Quoted from New Scientist articlehere

“You might think that being able to distinguish between a noise associated with danger and a similar but innocuous one would be a useful skill. Yet people find it hard to tell similar sounds apart if one is linked to a bad experience. The finding could help explain how people with post-traumatic stress disorder (PTSD) may become hypersensitive to certain types of sound.

Rony Paz and colleagues from the Weizmann Institute of Science in Rehovot, Israel, repeatedly played one of two tones to volunteers. One group heard a tone followed by an unpleasant smell, the other a tone followed by a pleasant, melon-like odour. The team then tested how well each person could distinguish between the tones they had heard and similar sounds.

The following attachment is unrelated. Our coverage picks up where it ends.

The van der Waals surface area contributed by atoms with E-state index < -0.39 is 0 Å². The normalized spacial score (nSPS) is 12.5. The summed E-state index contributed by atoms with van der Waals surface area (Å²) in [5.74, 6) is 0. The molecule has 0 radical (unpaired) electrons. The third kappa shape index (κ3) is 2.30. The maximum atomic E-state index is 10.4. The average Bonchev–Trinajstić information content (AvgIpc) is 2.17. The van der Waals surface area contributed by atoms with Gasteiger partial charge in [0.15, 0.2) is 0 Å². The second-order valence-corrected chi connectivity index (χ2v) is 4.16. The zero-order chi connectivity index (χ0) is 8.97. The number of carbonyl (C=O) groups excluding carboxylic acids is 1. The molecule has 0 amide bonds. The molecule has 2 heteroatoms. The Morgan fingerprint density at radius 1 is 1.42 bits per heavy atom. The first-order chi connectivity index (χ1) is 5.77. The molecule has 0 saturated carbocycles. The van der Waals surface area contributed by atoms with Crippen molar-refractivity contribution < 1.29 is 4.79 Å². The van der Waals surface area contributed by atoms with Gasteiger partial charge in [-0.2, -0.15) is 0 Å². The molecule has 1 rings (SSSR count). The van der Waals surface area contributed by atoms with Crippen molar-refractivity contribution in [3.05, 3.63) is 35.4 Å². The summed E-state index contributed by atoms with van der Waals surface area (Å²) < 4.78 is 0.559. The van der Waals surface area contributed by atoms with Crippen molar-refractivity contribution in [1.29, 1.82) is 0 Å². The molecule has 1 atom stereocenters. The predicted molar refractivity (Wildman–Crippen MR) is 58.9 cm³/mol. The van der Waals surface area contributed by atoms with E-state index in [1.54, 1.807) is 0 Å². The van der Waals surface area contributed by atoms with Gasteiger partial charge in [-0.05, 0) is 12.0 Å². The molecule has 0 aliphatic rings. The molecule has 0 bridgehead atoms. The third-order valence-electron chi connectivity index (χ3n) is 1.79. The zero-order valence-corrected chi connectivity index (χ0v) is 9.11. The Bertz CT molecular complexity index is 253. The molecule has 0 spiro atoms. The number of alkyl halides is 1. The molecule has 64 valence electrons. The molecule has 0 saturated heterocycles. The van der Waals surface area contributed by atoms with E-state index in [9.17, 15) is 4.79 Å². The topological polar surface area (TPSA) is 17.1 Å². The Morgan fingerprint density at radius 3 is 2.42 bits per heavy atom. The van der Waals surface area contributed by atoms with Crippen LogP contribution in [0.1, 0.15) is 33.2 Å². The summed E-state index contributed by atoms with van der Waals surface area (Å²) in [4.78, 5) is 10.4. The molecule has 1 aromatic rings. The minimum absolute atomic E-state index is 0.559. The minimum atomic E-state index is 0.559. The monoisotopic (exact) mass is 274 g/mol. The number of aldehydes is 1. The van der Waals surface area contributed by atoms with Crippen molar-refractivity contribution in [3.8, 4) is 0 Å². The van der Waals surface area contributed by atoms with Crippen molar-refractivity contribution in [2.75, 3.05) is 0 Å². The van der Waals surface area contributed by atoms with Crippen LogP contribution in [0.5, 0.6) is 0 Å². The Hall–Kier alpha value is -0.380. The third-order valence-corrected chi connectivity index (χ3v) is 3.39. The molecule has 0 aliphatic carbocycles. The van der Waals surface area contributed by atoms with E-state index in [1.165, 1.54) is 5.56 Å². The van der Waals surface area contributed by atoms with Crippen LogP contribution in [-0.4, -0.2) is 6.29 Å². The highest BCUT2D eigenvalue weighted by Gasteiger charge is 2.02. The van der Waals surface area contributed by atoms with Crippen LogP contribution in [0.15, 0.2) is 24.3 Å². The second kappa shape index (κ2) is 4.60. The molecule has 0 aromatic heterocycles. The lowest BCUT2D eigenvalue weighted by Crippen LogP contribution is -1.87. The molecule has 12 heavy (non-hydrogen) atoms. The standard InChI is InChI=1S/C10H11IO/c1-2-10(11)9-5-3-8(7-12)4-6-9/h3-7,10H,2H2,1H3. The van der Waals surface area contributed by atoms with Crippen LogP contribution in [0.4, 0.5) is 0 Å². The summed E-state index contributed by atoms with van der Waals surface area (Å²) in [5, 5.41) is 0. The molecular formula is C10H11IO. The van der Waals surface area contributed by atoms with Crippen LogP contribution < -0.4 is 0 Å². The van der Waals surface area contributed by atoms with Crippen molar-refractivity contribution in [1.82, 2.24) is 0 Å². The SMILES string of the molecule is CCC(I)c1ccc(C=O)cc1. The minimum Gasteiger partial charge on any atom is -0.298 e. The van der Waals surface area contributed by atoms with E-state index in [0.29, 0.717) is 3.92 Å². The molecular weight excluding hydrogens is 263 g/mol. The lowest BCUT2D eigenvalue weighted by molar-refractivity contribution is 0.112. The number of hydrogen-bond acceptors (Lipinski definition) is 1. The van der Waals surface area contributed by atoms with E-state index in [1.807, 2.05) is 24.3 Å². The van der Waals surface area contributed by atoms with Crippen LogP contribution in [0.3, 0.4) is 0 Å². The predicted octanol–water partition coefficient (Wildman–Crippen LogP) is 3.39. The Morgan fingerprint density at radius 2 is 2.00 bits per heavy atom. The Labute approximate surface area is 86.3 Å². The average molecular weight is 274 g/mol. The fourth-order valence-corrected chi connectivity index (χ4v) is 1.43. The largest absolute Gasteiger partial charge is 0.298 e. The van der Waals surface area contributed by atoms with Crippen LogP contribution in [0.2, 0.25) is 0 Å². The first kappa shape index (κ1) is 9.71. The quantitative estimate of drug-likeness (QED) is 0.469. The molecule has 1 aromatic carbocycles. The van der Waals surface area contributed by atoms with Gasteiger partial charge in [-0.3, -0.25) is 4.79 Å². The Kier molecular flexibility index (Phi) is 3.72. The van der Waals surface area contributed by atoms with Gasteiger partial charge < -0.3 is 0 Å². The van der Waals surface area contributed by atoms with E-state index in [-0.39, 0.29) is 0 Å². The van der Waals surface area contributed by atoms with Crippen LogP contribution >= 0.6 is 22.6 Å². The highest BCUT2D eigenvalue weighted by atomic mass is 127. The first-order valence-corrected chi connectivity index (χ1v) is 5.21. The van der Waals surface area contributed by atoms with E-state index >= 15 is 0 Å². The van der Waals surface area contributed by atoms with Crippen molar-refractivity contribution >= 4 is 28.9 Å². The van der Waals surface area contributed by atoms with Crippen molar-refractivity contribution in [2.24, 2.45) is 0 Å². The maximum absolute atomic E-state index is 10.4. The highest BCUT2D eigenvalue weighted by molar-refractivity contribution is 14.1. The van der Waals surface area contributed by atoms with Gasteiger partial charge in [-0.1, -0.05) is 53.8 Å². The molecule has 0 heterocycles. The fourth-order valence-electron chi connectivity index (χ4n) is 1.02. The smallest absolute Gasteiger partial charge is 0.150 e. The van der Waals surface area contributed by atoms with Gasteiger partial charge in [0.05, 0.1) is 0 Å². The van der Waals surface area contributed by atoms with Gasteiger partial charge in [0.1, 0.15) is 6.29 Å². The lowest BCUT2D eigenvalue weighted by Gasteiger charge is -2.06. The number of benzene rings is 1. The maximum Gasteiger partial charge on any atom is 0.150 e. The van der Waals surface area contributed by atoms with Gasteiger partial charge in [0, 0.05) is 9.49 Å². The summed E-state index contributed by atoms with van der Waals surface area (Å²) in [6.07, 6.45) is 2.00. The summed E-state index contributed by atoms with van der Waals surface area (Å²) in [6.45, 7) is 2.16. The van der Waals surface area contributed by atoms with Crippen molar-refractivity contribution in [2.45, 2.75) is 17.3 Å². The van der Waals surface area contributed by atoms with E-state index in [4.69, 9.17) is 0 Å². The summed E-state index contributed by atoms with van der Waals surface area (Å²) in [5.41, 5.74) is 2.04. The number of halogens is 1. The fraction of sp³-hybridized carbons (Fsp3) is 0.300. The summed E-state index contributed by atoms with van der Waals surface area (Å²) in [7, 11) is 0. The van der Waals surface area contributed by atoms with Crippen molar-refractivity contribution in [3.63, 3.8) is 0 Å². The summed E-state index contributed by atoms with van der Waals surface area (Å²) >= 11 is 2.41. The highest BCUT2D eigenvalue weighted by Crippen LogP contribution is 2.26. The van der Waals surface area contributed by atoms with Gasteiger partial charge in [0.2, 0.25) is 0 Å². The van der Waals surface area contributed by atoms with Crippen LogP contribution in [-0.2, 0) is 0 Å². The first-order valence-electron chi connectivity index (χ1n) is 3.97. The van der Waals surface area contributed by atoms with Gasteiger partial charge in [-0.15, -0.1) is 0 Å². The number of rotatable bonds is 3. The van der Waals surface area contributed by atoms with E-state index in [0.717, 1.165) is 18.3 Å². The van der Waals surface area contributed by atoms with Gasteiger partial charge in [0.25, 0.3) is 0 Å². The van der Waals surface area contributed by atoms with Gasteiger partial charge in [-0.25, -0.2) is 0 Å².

On average, those who had heard the sound that was followed by an unpleasant smell performed worse at this task. The effect persisted 24 hours later.
Evolutionary sense

This makes sense from an evolutionary point of view, says Paz. “If you hear a lion and you see a zebra get eaten, that should be enough for you to know that a lion is bad and to avoid it.” If you subsequently hear a different lion, you want your system to respond quickly to the threat rather than try to distinguish between the two lions.

Paz thinks this conditioning may involve rewiring of the amygdala, the part of the brain which controls the fear response. Understanding this mechanism could lead to better treatments for PTSD, he says.”